The simulations developed by the UWE team are of the Monte Carlo type, in that they are based on random placements and movements of particles. A specified number of particles are placed randomly within a square and then each is repeatedly moved in a random direction to ensure that no overlapping is occurring. The particles are then moved under the influence of a gravity field so that they are randomly packed into a funnel. The particles can be represented as two-dimensional disks, so that their maximum random packing density is 0.82 (in contrast to 0.64 for spheres). The main reason for employing 2D rather than 3D simulations is to reduce the computation involved, (however 3D simulations of the packing behaviour of spheres and irregular particles have been completed). The 2D simulations do however enable a number of interesting phenomena to be studied, such as the effects on flow of container geometry (caused by bottleneck or wall effects). Ultimately the aim is to provide a comprehensive 3D simulation that will enable accurate prediction of the effects on packing density of wall and inter-particle friction.

Modelling 3D Particle Morphology

Advanced 3D simulation of powder behaviour has also been undertaken by MVL staff. For example, it has been gratifying to find that a new research technique developed at UWE by Lyndon Smith in 1997 (published in Computational Materials Science) for modelling the packing of irregular particles, has been used by other researchers. This 1997 paper was the first to describe a technique that combines spheres of different sizes (typically a large one and several smaller ones) by overlapping them, in order to produce three dimensional (3D) models of real irregular particles, for use in Discrete Element Modelling where the 3D particles are moved in order to simulate the effects of gravity on particle assemblies.

Since this time, the UWE method has been employed by a number of researchers, who have published journal papers. For example, a Technical Note by Garcia et al. employing the technique appeared in Geotechnique in 2009. Garcia et al. also state in their 2009 paper that: "the algorithm has been shown to require only a modest number of spheres to produce clusters that closely resemble the original particle"; this was a finding also presented in our 1997 CMS paper, where a quantitative analysis was given of the effects of increasing the number of spheres in the modelled particle from 2 up to 15. The high-degree of similarity of the particle modelling methods presented in the two papers is also clearly illustrated in Fig. 2 of the CMS paper and Fig. 10 of the Geotechnique paper. In both cases the simulated particle consists of a large sphere with several smaller spheres located at its surface. The only difference between the two figures is the exact sizes of the spheres, the amount of overlap employed and the resolution of the renderer used to visualise the particles. The UWE approach was also employed in a 2010 Granular Matter paper by Ferellec and McDowell. Here, Ferellec and McDowell also state that: "Real particles can be modelled precisely in terms of shape using a reasonable number of spheres"; as mentioned, this was a finding also presented in the 1997 CMS paper.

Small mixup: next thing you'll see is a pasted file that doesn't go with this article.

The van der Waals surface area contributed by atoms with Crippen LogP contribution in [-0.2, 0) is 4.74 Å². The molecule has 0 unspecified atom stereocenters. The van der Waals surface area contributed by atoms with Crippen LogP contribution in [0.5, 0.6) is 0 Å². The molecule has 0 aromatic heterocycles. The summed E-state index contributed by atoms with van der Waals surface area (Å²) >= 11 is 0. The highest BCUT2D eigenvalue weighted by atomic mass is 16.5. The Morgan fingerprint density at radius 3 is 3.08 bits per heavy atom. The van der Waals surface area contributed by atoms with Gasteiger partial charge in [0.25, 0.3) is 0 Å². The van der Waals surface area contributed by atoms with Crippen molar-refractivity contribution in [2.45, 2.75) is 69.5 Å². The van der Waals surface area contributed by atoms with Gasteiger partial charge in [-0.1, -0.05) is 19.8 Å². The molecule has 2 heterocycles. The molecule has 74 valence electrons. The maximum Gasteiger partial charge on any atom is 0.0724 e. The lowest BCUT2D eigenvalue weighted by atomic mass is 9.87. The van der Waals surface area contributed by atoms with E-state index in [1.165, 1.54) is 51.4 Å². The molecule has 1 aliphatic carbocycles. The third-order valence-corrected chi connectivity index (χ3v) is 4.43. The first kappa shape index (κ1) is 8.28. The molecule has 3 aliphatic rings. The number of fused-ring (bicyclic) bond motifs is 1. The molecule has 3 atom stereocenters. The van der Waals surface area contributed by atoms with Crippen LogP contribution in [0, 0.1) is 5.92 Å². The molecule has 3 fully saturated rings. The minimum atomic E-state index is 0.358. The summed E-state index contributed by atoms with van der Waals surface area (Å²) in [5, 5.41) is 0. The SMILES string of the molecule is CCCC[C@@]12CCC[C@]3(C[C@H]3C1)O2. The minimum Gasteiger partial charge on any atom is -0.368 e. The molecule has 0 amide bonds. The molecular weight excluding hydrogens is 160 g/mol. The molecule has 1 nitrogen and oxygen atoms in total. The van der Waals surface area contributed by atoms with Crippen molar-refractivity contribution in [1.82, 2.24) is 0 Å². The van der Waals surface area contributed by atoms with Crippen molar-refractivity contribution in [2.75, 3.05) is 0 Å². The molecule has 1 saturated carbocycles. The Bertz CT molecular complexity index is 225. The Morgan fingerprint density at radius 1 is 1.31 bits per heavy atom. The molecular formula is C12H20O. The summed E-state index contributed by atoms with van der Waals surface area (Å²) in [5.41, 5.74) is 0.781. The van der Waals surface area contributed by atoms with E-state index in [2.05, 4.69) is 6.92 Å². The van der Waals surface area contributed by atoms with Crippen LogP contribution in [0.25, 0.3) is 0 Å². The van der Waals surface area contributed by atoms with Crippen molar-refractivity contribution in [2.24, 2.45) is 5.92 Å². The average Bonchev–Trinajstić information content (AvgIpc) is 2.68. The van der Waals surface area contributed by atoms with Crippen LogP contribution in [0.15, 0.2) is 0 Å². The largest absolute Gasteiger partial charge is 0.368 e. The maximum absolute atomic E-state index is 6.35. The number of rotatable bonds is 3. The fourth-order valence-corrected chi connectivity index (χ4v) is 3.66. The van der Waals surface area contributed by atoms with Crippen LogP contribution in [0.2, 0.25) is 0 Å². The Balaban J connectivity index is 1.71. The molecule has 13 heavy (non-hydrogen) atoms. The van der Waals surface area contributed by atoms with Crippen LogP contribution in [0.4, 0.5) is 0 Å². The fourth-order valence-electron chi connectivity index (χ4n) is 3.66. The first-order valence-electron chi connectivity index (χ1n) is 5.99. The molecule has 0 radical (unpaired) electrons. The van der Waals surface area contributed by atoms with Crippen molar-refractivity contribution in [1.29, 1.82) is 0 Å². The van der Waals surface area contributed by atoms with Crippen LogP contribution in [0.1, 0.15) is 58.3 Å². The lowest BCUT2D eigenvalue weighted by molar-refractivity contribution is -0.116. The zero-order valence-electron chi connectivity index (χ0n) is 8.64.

Further illustration of the utility of the approach for modelling irregular particle morphologies for simulating packing behaviour is provided by the fact that in 2004 it was developed into a commercial package called "DigiPac" for simulating particle packings. In their 2004 paper, Gan et al. state that the method employed in DigiPac is similar to that described in the 1997 CMS paper (see www.kona.or.jp or www.structurevision.com).

Particle spheres

Simulated model of an irregular particle, consiting of a large sphere with smaller spheres located at its surface.